Tags: Steve Rubel, Stowe Boyd, Anne Truitt Zelenka, Matt Hodgson, Stephen Collins, Relationships, Connections, Friendships, Virtual Teams, Virtual Communities, Collaboration, Remote Collaboration, Knowledge Management, KM, Knowledge Sharing, Trust, Social Networks, Social Networking, Social Software, Social Computing, Web 2.0, Enterprise 2.0, Knowledge Worker, Web Worker, Communities, Innovation
I am sure that by now a whole bunch of people out there in the blogosphere have been commenting around one fine weblog post put together by Steve Rubel under the title The Web Changes How We Define Friendship. I am not going to link to each and everyone of those different entries. Not to worry. However, I am certainly going to link to a few of the folks that I have been reading for a long while now, as they are all adding some really good insights that I think you would find interesting and worth while a read. So here they are: Stowe Boyd, Anne Truitt Zelenka, Matt Hodgson and Stephen Collins.
I know that after you have gone through all of that reading you may be wondering what my take is, right? Well, what can I say? Something that I have been saying all along and which I am hoping that social computing will give it much more importance that what it has been given thus far. For instance, in none of the links I shared above have I seen it mentioned. Not even in Steve’s original blog post. It is all about trust!
Yes, that is right. No matter whether we are talking about real life or virtual relationships, or friendships, the main key thing that will make them all work is nothing else but trust, and, as we all know, trust is not something that you build up overnight. It takes time, effort, commitment, lots of energy and dedication, and just a split second to destroy it all, specially in a virtually distributed world, where we are lacking that physical contact that allows us to build and enhance our trust skills on something so important as our body language.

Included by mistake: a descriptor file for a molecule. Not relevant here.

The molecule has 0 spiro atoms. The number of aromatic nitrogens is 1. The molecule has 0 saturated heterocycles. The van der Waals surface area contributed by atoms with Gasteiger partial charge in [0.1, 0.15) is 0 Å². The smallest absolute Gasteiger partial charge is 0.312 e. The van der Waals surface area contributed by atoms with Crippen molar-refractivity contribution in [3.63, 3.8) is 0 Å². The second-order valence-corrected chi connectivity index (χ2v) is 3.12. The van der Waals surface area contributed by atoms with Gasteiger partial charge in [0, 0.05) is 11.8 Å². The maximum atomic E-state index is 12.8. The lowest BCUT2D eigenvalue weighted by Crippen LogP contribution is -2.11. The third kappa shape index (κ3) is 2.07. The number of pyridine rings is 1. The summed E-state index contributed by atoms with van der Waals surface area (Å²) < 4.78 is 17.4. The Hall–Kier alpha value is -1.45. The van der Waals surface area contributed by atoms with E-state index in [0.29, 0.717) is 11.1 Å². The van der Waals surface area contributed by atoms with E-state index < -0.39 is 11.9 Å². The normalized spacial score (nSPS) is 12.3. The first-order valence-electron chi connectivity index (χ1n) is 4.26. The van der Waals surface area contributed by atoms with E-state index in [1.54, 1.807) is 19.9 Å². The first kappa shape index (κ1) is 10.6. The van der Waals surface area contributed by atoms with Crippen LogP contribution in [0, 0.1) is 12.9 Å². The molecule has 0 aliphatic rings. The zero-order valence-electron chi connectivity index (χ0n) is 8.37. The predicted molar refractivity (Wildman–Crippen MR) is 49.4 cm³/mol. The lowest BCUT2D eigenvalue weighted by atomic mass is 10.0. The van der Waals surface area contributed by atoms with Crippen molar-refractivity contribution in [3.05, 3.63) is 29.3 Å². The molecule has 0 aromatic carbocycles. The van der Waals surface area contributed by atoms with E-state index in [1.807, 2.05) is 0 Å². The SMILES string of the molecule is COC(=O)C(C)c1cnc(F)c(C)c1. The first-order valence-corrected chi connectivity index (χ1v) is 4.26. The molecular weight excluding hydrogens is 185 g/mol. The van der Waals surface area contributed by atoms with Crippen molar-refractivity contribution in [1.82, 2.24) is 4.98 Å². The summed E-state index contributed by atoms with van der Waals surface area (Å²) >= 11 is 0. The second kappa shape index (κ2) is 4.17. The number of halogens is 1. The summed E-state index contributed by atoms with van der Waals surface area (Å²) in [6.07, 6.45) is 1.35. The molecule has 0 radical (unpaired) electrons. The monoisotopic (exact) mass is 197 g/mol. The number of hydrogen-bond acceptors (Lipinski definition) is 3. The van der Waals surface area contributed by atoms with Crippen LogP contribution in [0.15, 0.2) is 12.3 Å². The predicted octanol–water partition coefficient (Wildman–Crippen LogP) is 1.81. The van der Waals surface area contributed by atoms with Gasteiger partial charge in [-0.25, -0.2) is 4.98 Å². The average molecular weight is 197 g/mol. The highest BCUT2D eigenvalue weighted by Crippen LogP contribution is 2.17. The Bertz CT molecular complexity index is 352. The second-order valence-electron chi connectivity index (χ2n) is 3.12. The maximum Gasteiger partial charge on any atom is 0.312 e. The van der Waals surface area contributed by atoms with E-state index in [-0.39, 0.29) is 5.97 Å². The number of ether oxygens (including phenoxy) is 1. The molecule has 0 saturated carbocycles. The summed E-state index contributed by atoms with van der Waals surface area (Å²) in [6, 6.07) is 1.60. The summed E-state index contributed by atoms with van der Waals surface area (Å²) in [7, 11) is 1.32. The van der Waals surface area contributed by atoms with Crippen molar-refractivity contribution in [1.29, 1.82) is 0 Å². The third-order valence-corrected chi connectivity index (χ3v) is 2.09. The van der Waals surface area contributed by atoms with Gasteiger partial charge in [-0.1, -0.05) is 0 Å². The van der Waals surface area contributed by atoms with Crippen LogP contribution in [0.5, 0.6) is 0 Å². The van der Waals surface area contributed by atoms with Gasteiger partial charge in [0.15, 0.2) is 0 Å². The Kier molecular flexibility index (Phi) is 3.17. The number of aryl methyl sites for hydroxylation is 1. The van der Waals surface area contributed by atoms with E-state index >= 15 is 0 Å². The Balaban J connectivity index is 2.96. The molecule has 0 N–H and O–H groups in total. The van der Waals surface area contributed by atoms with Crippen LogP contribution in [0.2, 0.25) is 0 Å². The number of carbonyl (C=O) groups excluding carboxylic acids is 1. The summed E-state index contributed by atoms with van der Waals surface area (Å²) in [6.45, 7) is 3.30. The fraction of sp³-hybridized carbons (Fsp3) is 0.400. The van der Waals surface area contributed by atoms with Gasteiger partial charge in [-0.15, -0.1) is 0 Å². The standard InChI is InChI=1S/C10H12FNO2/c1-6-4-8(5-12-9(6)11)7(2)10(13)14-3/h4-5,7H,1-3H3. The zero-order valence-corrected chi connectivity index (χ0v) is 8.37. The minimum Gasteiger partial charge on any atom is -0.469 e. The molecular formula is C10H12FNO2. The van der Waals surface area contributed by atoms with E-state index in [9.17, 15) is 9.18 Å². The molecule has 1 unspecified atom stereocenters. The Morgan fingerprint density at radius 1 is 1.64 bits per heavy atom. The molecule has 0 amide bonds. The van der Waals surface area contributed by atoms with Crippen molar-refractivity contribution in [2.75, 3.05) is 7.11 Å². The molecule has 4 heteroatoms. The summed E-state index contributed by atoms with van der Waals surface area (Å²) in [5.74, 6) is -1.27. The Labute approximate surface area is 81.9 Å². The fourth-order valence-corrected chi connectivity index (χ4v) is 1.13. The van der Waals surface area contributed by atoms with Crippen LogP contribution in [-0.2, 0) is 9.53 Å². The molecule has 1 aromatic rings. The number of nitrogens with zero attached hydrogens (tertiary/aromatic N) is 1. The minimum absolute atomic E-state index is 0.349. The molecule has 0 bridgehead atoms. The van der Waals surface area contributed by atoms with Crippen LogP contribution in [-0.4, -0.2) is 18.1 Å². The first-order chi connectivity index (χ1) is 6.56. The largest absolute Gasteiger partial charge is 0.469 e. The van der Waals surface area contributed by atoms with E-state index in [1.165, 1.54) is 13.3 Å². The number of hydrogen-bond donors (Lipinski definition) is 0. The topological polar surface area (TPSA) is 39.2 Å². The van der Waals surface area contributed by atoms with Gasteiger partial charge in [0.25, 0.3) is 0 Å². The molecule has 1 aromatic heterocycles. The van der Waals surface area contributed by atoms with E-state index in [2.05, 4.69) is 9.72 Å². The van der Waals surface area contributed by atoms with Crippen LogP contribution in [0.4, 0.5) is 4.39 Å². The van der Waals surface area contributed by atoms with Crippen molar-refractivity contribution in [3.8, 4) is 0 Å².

So, to me, it is not much about the quantity nor the quality of those different relationships or friendships, but more how much trust you have been able to build up into those over a period of time. Trust is the glue that makes friendships work and, as a result of that, trust is the glue that makes a social network successful. Or not. And the key thing from this, in my opinion, is that it is down to the individual, that knowledge worker, to figure out how they would want to work out their way in their social networks, and help build those trust levels to the point where you can treasure those virtual connections just as much as they ones you have in real life.
If anyone out there is expecting that trust will work its magic on its own, you may want to think about it twice. It won’t. Trust is all about what you would want to do with those relationships in the long term, whether you would want to keep them healthy, nurture them, or work hard on them to make them meaningful to you. Or not. Only then would you be able to call some of those relationships, if not most of them, friendships. Just like in real life.
(Oh, and if you would want some more additional reading on how influential trust is for the successful virtual interactions you are exposed to on a daily basis, check out the superb weblog post that Anne put together just recently: Trust: The Secret Sauce for Virtual Teams. I just couldn’t have used better words for describe it and, like I said, bit surprised she didn’t make the connection between both blog posts. They would have been a perfect match!)